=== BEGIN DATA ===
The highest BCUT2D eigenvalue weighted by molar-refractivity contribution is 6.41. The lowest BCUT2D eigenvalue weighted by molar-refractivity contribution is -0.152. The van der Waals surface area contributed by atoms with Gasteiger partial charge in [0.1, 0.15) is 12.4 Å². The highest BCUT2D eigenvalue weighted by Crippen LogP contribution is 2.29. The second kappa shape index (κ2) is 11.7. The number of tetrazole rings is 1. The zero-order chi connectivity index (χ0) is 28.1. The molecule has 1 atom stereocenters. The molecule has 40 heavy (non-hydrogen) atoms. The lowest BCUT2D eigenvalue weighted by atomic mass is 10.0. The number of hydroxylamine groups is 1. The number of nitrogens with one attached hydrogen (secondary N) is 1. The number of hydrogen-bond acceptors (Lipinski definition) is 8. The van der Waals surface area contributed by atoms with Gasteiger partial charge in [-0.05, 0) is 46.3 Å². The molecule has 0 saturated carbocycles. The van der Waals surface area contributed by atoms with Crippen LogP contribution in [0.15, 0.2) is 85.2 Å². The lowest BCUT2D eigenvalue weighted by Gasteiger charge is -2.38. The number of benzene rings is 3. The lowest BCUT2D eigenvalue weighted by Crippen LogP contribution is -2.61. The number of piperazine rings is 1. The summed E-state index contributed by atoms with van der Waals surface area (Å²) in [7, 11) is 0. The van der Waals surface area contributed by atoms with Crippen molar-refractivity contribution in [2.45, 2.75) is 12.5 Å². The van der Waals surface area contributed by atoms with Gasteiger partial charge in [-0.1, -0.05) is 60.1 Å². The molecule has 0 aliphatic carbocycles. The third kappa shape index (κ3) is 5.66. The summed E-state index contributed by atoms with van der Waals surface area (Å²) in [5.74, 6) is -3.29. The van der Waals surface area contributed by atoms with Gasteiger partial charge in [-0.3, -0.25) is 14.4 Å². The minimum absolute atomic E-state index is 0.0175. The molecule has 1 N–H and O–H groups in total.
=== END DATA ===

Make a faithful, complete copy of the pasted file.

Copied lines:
The highest BCUT2D eigenvalue weighted by molar-refractivity contribution is 6.41. The lowest BCUT2D eigenvalue weighted by molar-refractivity contribution is -0.152. The van der Waals surface area contributed by atoms with Gasteiger partial charge in [0.1, 0.15) is 12.4 Å². The highest BCUT2D eigenvalue weighted by Crippen LogP contribution is 2.29. The second kappa shape index (κ2) is 11.7. The number of tetrazole rings is 1. The zero-order chi connectivity index (χ0) is 28.1. The molecule has 1 atom stereocenters. The molecule has 40 heavy (non-hydrogen) atoms. The lowest BCUT2D eigenvalue weighted by atomic mass is 10.0. The number of hydroxylamine groups is 1. The number of nitrogens with one attached hydrogen (secondary N) is 1. The number of hydrogen-bond acceptors (Lipinski definition) is 8. The van der Waals surface area contributed by atoms with Gasteiger partial charge in [-0.05, 0) is 46.3 Å². The molecule has 0 saturated carbocycles. The van der Waals surface area contributed by atoms with Crippen LogP contribution in [0.15, 0.2) is 85.2 Å². The lowest BCUT2D eigenvalue weighted by Gasteiger charge is -2.38. The number of benzene rings is 3. The lowest BCUT2D eigenvalue weighted by Crippen LogP contribution is -2.61. The number of piperazine rings is 1. The summed E-state index contributed by atoms with van der Waals surface area (Å²) in [7, 11) is 0. The van der Waals surface area contributed by atoms with Crippen molar-refractivity contribution in [2.45, 2.75) is 12.5 Å². The van der Waals surface area contributed by atoms with Gasteiger partial charge in [-0.1, -0.05) is 60.1 Å². The molecule has 0 aliphatic carbocycles. The third kappa shape index (κ3) is 5.66. The summed E-state index contributed by atoms with van der Waals surface area (Å²) in [5.74, 6) is -3.29. The van der Waals surface area contributed by atoms with Gasteiger partial charge in [-0.3, -0.25) is 14.4 Å². The minimum absolute atomic E-state index is 0.0175. The molecule has 1 N–H and O–H groups in total.